NO SERIOUSLY HOW DO STONER’S POWERS WORK?

Welch: So Stoner’s story checks out.

Garibaldi: I wanna talk to him.

Welch: Once he’s done eating.

Garibaldi: How’d he get food now? It’s not even dinner time.

Welch: I dunno. We just kind of like him.

Garibaldi: The creepy sociopathic guy that talks like a condescending jerk and insults like a five year old?


I DO NOT UNDERSTAND THESE POWERS

Talia: I don’t want to go.

Stoner: Please? Please go with me? PRETTY PLEASE WITH CHERRIES ON TOP?

Talia: Okay!

Welch: Get outta here you two love birds lol.

Garibaldi: *facepalm*


IN WHICH THE AUDIENCE WONDERS HOW THIS RELATIONSHIP EVEN WORKS

G’Kar: Slick, Mariel. But if I were married to Londo I would be worried.

Mariel: You do realize thousands of fanfics just spontaneously burst into being, right?

Fanfiction.net: IT’S OVER 9000!!!!!


IN WHICH STONER’S POWERS MAKE EVEN LESS SENSE

Sheridan: So instead of being a telepath you got turned into an empath. That…like…makes everyone like him in spite of being an annoying, whiny-voiced jerk?

Garibaldi: And that would’ve been awkward for people to find out about the telepath experiments at Psi-Corps. They probably hoped you and Talia would make little empath babies.

Stoner: THIS IS NOT THE CONSPIRACY YOU ARE LOOKING FOR.

Garibaldi: You do realize if you try to control us my guards will come shoot you.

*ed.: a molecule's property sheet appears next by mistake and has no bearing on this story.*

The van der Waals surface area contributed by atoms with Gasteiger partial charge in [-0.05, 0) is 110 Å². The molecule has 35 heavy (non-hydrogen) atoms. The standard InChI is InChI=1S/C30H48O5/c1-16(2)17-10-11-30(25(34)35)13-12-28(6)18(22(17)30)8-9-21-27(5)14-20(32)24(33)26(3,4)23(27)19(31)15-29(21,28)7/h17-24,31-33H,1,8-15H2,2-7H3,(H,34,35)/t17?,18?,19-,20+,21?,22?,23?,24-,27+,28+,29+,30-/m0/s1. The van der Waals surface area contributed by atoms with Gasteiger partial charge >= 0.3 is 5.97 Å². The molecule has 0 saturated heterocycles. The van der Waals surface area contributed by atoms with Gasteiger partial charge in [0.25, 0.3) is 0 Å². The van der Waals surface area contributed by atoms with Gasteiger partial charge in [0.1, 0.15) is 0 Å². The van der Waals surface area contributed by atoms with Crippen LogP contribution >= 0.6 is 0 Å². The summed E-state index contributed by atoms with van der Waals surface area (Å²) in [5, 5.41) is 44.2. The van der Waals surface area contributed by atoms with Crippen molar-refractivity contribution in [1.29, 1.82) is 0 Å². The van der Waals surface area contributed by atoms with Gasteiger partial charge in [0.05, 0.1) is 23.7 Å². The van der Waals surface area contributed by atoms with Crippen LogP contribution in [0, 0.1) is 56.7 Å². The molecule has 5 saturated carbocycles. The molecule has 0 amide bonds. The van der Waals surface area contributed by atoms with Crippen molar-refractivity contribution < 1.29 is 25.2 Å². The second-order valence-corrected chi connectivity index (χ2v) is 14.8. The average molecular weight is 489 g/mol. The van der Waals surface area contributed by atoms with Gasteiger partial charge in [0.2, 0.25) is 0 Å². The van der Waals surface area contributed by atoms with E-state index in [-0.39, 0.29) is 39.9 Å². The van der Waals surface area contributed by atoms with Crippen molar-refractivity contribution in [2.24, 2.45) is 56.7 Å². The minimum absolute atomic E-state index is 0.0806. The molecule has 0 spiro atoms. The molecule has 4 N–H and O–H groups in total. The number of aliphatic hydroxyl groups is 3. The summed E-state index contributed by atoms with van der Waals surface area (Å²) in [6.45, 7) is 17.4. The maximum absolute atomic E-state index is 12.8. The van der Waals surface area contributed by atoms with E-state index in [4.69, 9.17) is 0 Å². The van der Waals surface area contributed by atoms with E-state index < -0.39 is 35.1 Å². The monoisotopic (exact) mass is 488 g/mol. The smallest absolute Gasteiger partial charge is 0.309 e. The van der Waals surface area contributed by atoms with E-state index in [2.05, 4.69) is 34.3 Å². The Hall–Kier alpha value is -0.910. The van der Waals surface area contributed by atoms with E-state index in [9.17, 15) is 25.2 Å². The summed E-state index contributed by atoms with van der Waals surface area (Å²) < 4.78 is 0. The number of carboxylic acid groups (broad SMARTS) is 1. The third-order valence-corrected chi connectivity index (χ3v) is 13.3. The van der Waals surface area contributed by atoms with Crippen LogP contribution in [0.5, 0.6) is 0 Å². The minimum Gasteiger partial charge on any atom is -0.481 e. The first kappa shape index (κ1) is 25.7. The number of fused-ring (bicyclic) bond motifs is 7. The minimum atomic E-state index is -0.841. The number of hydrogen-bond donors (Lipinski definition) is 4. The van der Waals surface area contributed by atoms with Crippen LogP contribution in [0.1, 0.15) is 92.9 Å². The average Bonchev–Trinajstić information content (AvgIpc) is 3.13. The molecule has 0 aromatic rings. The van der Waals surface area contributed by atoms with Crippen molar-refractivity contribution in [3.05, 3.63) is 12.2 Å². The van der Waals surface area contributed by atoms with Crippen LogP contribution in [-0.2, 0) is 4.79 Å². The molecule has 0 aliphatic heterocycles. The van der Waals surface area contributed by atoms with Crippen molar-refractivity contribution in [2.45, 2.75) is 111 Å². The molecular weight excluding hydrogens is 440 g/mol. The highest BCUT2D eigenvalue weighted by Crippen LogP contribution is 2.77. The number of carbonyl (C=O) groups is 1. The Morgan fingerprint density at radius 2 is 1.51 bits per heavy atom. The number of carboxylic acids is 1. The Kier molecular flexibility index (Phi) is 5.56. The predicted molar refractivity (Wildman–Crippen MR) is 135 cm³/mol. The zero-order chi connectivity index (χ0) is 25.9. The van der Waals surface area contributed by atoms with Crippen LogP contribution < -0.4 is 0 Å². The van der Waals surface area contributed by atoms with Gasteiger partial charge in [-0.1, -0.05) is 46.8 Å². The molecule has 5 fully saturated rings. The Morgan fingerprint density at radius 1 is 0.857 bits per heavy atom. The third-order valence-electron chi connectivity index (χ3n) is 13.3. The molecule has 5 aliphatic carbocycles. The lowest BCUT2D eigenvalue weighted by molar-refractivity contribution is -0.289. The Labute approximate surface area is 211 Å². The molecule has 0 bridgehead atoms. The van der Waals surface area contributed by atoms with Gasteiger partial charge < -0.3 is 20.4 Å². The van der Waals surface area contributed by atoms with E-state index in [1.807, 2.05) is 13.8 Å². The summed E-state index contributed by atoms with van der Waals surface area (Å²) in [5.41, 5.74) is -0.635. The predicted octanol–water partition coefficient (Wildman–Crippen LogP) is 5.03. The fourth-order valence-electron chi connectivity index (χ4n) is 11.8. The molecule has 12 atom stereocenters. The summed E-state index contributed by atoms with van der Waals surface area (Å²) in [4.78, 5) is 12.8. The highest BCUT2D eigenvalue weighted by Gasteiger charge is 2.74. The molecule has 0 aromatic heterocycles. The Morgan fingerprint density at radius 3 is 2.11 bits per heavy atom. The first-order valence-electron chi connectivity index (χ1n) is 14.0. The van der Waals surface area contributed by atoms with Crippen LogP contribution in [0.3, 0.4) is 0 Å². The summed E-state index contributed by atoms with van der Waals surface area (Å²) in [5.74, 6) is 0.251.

Stoner: I only wanted to help you, Talia. I lurve you Talia.

Talia: Nope.

Stoner: *sigh* Must be off my game…

Garibaldi: Lol bye.


LOVE, OR SOMETHING LIKE IT.

Vir: So, Timov, here’s Londo’s schedule. I’m leaving before anything else happens.

Timov: Yeah, this is weird.

Londo: At least if you kill me I won’t be surprised.

Timov: …makes sense.


AWKWARD HILARITY ENSUES

Delenn: Thank you so much for your help!

Ivanova: No problem. Come to me if you need help.

Delenn: So what are these “cramps”?


Ivanova: OH GOD NO.

Saturday, January 17, 2015

Photo Saturday: Rollin' on a River



Just an every day sight in the Quad Cities. There's a downside to West Liberty. No Mississippi!

Friday, January 16, 2015

Quick Lit January 2015: History, History Everywhere!

Right now, I'm reading exactly one book. That is Babylon: Mesopotamia and the Birth of Civilization by Paul Kriwaczek.



So far, it's been something of a rehashing of The Sumerians, but rather than giving a very detailed look at the structure of the civilization, it's been focused on the bigger picture, discussing how the beginnings of civilization in general has affected the world.

I finished The Two Towers, and I am still amused by the line comparing Shelob to a cat: Sauron calls her a cat, but she doesn't own him, which pretty much sums up cats altogether.

I also finished The Casual Vacancy. I'm doing the 2015 Reading Challenge over on Modern Mrs. Darcy. I'll give a longer review later, but to sum it up, it was simultaneously exactly what I expected and nothing like I expected; I hated the characters, but felt compelled to finish their stories to the end. I think the reason it wasn't well-received was because it followed up on the fairly optimistic world of Harry Potter. This...is not very optimistic.

Anyways, after reading about British neuroses for so long, first with Ramsey Campbell and now with J.K. Rowling (AND SERIOUSLY, ENGLAND, DO WE NEED TO TALK ABOUT YOUR DADDY ISSUES?), I think I'll return to the comfortable world of Mitford for a time. Not to mention I'll be starting classes, so my reading time will be eaten up with historical facts and poetry.